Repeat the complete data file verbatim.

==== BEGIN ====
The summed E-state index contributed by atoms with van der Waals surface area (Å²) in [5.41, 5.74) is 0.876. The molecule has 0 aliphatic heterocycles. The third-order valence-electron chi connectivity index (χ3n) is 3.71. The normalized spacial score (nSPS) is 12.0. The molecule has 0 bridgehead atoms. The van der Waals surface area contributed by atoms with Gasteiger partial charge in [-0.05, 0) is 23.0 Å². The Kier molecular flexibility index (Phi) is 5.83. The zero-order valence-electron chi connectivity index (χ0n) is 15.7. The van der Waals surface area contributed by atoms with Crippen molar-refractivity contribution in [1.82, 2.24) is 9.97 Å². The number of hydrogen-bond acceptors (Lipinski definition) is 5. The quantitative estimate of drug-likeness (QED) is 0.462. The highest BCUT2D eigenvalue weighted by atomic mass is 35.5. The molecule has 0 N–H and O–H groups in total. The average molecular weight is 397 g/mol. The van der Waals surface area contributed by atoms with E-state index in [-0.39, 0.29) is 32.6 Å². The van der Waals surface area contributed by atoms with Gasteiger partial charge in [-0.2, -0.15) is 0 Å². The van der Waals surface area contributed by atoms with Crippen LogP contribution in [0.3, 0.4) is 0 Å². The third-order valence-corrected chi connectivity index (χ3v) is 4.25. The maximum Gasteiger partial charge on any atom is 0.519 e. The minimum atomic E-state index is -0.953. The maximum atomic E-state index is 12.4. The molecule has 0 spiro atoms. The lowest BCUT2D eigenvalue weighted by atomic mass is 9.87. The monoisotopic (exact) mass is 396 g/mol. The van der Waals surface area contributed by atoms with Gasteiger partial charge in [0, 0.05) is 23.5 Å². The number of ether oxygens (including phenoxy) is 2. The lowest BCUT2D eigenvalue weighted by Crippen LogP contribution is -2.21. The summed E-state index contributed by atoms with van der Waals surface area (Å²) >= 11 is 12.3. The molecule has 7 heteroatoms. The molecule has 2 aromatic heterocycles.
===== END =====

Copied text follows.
The summed E-state index contributed by atoms with van der Waals surface area (Å²) in [5.41, 5.74) is 0.876. The molecule has 0 aliphatic heterocycles. The third-order valence-electron chi connectivity index (χ3n) is 3.71. The normalized spacial score (nSPS) is 12.0. The molecule has 0 bridgehead atoms. The van der Waals surface area contributed by atoms with Gasteiger partial charge in [-0.05, 0) is 23.0 Å². The Kier molecular flexibility index (Phi) is 5.83. The zero-order valence-electron chi connectivity index (χ0n) is 15.7. The van der Waals surface area contributed by atoms with Crippen molar-refractivity contribution in [1.82, 2.24) is 9.97 Å². The number of hydrogen-bond acceptors (Lipinski definition) is 5. The quantitative estimate of drug-likeness (QED) is 0.462. The highest BCUT2D eigenvalue weighted by atomic mass is 35.5. The molecule has 0 N–H and O–H groups in total. The average molecular weight is 397 g/mol. The van der Waals surface area contributed by atoms with E-state index in [-0.39, 0.29) is 32.6 Å². The van der Waals surface area contributed by atoms with Gasteiger partial charge in [-0.2, -0.15) is 0 Å². The van der Waals surface area contributed by atoms with Crippen LogP contribution in [0.3, 0.4) is 0 Å². The third-order valence-corrected chi connectivity index (χ3v) is 4.25. The maximum Gasteiger partial charge on any atom is 0.519 e. The minimum atomic E-state index is -0.953. The maximum atomic E-state index is 12.4. The molecule has 0 spiro atoms. The lowest BCUT2D eigenvalue weighted by atomic mass is 9.87. The monoisotopic (exact) mass is 396 g/mol. The van der Waals surface area contributed by atoms with Gasteiger partial charge in [0, 0.05) is 23.5 Å². The number of ether oxygens (including phenoxy) is 2. The lowest BCUT2D eigenvalue weighted by Crippen LogP contribution is -2.21. The summed E-state index contributed by atoms with van der Waals surface area (Å²) >= 11 is 12.3. The molecule has 7 heteroatoms. The molecule has 2 aromatic heterocycles.